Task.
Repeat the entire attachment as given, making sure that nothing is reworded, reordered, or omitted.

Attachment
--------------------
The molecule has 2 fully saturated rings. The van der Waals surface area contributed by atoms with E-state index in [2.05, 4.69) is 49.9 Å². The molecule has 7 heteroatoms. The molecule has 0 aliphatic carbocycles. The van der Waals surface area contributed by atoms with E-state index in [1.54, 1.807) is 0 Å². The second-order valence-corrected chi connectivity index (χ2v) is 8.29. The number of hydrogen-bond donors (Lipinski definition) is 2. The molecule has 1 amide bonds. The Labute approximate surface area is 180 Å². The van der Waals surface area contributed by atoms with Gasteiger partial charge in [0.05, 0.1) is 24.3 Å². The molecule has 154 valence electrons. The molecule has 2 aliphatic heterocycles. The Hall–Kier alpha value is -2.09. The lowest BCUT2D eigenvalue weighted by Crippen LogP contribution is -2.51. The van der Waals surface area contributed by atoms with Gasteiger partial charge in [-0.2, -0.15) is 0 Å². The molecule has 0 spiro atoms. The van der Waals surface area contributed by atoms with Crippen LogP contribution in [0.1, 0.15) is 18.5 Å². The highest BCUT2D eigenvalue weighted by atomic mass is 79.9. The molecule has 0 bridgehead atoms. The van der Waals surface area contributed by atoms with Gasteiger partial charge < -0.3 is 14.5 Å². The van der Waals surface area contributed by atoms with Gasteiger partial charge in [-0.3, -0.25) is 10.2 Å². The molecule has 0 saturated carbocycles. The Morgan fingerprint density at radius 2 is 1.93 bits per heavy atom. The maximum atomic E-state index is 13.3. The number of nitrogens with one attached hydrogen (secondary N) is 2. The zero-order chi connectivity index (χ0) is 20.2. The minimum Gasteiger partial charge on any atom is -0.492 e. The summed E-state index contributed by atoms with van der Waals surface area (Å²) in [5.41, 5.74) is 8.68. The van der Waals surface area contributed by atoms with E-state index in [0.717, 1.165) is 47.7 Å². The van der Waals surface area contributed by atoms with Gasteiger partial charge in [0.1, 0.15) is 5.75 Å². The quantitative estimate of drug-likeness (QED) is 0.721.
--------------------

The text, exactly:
The molecule has 2 fully saturated rings. The van der Waals surface area contributed by atoms with E-state index in [2.05, 4.69) is 49.9 Å². The molecule has 7 heteroatoms. The molecule has 0 aliphatic carbocycles. The van der Waals surface area contributed by atoms with E-state index in [1.54, 1.807) is 0 Å². The second-order valence-corrected chi connectivity index (χ2v) is 8.29. The number of hydrogen-bond donors (Lipinski definition) is 2. The molecule has 1 amide bonds. The Labute approximate surface area is 180 Å². The van der Waals surface area contributed by atoms with Gasteiger partial charge in [0.05, 0.1) is 24.3 Å². The molecule has 154 valence electrons. The molecule has 2 aliphatic heterocycles. The Hall–Kier alpha value is -2.09. The lowest BCUT2D eigenvalue weighted by Crippen LogP contribution is -2.51. The van der Waals surface area contributed by atoms with Gasteiger partial charge in [-0.2, -0.15) is 0 Å². The molecule has 0 spiro atoms. The van der Waals surface area contributed by atoms with Crippen LogP contribution in [0.1, 0.15) is 18.5 Å². The highest BCUT2D eigenvalue weighted by atomic mass is 79.9. The molecule has 0 bridgehead atoms. The van der Waals surface area contributed by atoms with Gasteiger partial charge < -0.3 is 14.5 Å². The van der Waals surface area contributed by atoms with Gasteiger partial charge in [-0.3, -0.25) is 10.2 Å². The molecule has 0 saturated carbocycles. The Morgan fingerprint density at radius 2 is 1.93 bits per heavy atom. The maximum atomic E-state index is 13.3. The number of nitrogens with one attached hydrogen (secondary N) is 2. The zero-order chi connectivity index (χ0) is 20.2. The minimum Gasteiger partial charge on any atom is -0.492 e. The summed E-state index contributed by atoms with van der Waals surface area (Å²) in [5.41, 5.74) is 8.68. The van der Waals surface area contributed by atoms with E-state index in [0.717, 1.165) is 47.7 Å². The van der Waals surface area contributed by atoms with Gasteiger partial charge in [0.1, 0.15) is 5.75 Å². The quantitative estimate of drug-likeness (QED) is 0.721.